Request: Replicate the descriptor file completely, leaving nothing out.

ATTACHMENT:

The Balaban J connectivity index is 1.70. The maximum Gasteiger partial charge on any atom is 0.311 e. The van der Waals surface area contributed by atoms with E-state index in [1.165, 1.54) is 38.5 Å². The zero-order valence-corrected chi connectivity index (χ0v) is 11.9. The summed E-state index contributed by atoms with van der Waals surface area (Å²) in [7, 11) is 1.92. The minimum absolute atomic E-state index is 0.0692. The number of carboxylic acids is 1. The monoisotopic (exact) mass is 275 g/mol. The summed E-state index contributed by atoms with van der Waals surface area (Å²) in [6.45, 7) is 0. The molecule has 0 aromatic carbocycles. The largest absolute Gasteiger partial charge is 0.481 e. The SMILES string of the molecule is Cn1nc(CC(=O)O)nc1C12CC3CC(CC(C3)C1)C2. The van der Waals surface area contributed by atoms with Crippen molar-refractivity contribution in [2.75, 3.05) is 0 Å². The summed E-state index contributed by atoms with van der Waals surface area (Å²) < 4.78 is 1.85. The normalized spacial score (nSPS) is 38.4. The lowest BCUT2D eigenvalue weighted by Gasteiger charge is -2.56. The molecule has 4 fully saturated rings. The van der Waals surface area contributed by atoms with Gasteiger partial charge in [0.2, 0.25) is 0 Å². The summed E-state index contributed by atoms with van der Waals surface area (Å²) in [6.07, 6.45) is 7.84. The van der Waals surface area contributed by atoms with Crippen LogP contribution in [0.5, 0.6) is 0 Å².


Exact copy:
The Balaban J connectivity index is 1.70. The maximum Gasteiger partial charge on any atom is 0.311 e. The van der Waals surface area contributed by atoms with E-state index in [1.165, 1.54) is 38.5 Å². The zero-order valence-corrected chi connectivity index (χ0v) is 11.9. The summed E-state index contributed by atoms with van der Waals surface area (Å²) in [7, 11) is 1.92. The minimum absolute atomic E-state index is 0.0692. The number of carboxylic acids is 1. The monoisotopic (exact) mass is 275 g/mol. The summed E-state index contributed by atoms with van der Waals surface area (Å²) in [6.45, 7) is 0. The molecule has 0 aromatic carbocycles. The largest absolute Gasteiger partial charge is 0.481 e. The SMILES string of the molecule is Cn1nc(CC(=O)O)nc1C12CC3CC(CC(C3)C1)C2. The van der Waals surface area contributed by atoms with Crippen molar-refractivity contribution in [2.75, 3.05) is 0 Å². The summed E-state index contributed by atoms with van der Waals surface area (Å²) < 4.78 is 1.85. The normalized spacial score (nSPS) is 38.4. The lowest BCUT2D eigenvalue weighted by Gasteiger charge is -2.56. The molecule has 4 fully saturated rings. The van der Waals surface area contributed by atoms with Gasteiger partial charge in [0.2, 0.25) is 0 Å². The summed E-state index contributed by atoms with van der Waals surface area (Å²) in [6.07, 6.45) is 7.84. The van der Waals surface area contributed by atoms with Crippen LogP contribution in [0.5, 0.6) is 0 Å².